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I was just at the Newport Beach Hard Rock Cafe, and I noticed they still have a "local hero" plaque for Mossimo Giannulli. But Mossimo is not a local anymore. He fled Orange County for Los Angeles when his company got into trouble, and the local headlines about him turned from laudatory to scathing. And then he moved his professional offices to Santa Monica when he had to pursue the ignominy of an exclusive deal with Target. (And to think he arrogantly canceled dealing with Pac Sun shops because they were beneath him. Something tells me he might be regretting that now.)
I recently saw the new Mossimo offerings at Target, and I must admit I was underwhelmed. But then, I was there to buy a sack of fertilizer, not pseudofashion. My point being that Mossimo is no longer local, but even if he were, he might be worthier of a "local embarrassment" plaque. Which is why I wonder why the Hard Rock's local hero plaque has not been reassigned, instead, to Jim Washburn?
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Newport Beach Art director Heather Swaim responds: Mary, you're wrong about Mossimo's spring line. Just out in Target, it's alive with the colors of the season. I picked out a magenta and polka-dot silk top with a bow tie at the neck for just $20 and was left with more than enough for the $11.99 sack of steer manure a few aisles over. BANDINI
I was taken aback by Jeremy Scherer's characterization of Bandini Mountain (Calendar, Feb. 2). Bandini Mountain pride themselves on their musical excellence. Most of the members have been playing their instruments for months and even years and have reached an exceptional level of technical competence. Although they have no formal musical training, several of the members have taken a music-theory course at Riverside Community College, an institution not little known in circles of music academia. Pride and attention to detail are the hallmarks of their performances. Schedules permitting, they try to put in at least one practice before each performance. Much of their music is composed on the day of the performance, or even during the performance itself—a feat unlikely to be attempted by less-than-world-class musicians. Further, they insist that at a minimum, 80 percent of their equipment be fully functional, or they simply will not play. It is just these sorts of standards, preparation and forethought that make each performance a unique experience for the experimental-music connoisseur. I certainly would not attempt to contest Mr. Scherer's right to speak his mind, but the blanket remark "Bandini Mountain (who do suck)" is just plain irresponsible.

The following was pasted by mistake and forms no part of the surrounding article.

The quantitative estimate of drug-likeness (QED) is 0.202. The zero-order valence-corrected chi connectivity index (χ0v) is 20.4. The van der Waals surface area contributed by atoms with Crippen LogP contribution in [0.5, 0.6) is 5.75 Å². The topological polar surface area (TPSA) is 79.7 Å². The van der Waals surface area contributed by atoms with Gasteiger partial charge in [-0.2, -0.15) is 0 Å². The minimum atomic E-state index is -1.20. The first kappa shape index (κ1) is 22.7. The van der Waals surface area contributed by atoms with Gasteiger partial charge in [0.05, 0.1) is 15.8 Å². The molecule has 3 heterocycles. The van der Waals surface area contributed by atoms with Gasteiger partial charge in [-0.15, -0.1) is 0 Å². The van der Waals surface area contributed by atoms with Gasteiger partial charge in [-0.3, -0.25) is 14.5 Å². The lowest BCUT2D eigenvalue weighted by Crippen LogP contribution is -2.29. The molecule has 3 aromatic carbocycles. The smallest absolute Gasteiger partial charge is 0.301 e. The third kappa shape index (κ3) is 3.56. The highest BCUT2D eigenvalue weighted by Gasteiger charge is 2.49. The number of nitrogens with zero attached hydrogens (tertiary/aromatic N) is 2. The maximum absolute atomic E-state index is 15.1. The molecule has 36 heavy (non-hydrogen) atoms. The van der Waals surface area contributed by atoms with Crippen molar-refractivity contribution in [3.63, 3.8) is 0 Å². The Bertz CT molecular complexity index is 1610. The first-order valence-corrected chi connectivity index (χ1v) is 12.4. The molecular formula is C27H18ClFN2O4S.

Harnden Artist Management
Orange Editor's note: Bandini Mountain perform on Feb. 24, at AAA Electra 99, 2821 E. White Star Ave., Unit D, Anaheim, (714) 666-1805. Show starts at 9 p.m. $5. BUM STEER
Re: Steve Lowery's review of Chocolat ["The Dark (Chocolate) Side," Feb. 2]: I was so relieved to read that someone else on this planet didn't particularly like Chocolat. I thought it was highly overrated, attractive and not overly offensive—in other words, a chick flick. I am a female but not a very sentimental one. When people ask me how I liked it, I tell them it was very pretty and that they'll like it but that I kept waiting for something to happen. It will probably win several Academy Awards.
Laguna Beach SCOTT'S TURF
Thanks to R. Scott Moxley for his relentless coverage of the state's power crisis. I'm pleased to see the LA Times and the Orange County Register finally catch on to the truth—that deregulation is a joke perpetrated upon the people of California by the power industry and its puppets in Sacramento—but I'm more pleased to see Moxley reminding us that the news media, including the Times and Register, supported deregulation, attacked its critics and, therefore, contributed to this mess. Keep up the good work!
ARE WE ON GRASS?
The fake story on the South Orange County Community College District ban on travel to LA was so convincing that I called the LA Times and told them of this outrageous situation in Orange County (Andrew Tonkovich's "LA? No Way!" Feb. 9). It wasn't until I went to your website that I saw the word "fake"! Would you be kind enough to call the education editor at the Times, both LA and OC, and unwind the story? I love humor, but this went too far. It fooled me, and I don't like to be fooled.
In his article on A Perfect Circle (Calendar, Feb. 2), Michael Coyle writes, "Maynard Keenan's voice was the centerpiece of his first band, Tool, and since that outfit drifted into what seems to be a permanent vacation, Keenan has hitched his vocal cords to a new band." On the contrary, Tool is alive and well and will release a new album in April. Maynard is currently the lead vocalist for both bands. Regarding Coyle's claim that Keenan has found in A Perfect Circle "a band that can wail with him, brood better with him and flat-out complement him better" than Tool, I don't know if "better" is necessarily the correct choice of word here; perhaps "differently"?
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